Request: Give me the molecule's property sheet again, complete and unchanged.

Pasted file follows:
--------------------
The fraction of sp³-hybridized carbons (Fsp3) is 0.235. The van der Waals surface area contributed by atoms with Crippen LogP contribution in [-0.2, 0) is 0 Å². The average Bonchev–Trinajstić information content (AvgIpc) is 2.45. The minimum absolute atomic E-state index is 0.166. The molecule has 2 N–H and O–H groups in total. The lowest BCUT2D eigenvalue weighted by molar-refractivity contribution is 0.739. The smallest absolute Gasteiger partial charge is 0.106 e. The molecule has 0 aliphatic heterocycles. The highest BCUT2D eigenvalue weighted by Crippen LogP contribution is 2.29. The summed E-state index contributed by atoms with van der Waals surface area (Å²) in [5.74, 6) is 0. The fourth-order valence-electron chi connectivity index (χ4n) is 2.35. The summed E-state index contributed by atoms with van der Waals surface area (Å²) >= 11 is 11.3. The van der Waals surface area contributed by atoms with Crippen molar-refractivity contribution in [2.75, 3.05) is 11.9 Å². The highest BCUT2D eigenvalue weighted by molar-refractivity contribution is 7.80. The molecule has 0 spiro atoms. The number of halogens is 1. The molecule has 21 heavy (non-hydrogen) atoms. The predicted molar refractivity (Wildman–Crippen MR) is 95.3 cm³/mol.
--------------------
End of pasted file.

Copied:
The fraction of sp³-hybridized carbons (Fsp3) is 0.235. The van der Waals surface area contributed by atoms with Crippen LogP contribution in [-0.2, 0) is 0 Å². The average Bonchev–Trinajstić information content (AvgIpc) is 2.45. The minimum absolute atomic E-state index is 0.166. The molecule has 2 N–H and O–H groups in total. The lowest BCUT2D eigenvalue weighted by molar-refractivity contribution is 0.739. The smallest absolute Gasteiger partial charge is 0.106 e. The molecule has 0 aliphatic heterocycles. The highest BCUT2D eigenvalue weighted by Crippen LogP contribution is 2.29. The summed E-state index contributed by atoms with van der Waals surface area (Å²) in [5.74, 6) is 0. The fourth-order valence-electron chi connectivity index (χ4n) is 2.35. The summed E-state index contributed by atoms with van der Waals surface area (Å²) >= 11 is 11.3. The van der Waals surface area contributed by atoms with Crippen molar-refractivity contribution in [2.75, 3.05) is 11.9 Å². The highest BCUT2D eigenvalue weighted by molar-refractivity contribution is 7.80. The molecule has 0 spiro atoms. The number of halogens is 1. The molecule has 21 heavy (non-hydrogen) atoms. The predicted molar refractivity (Wildman–Crippen MR) is 95.3 cm³/mol.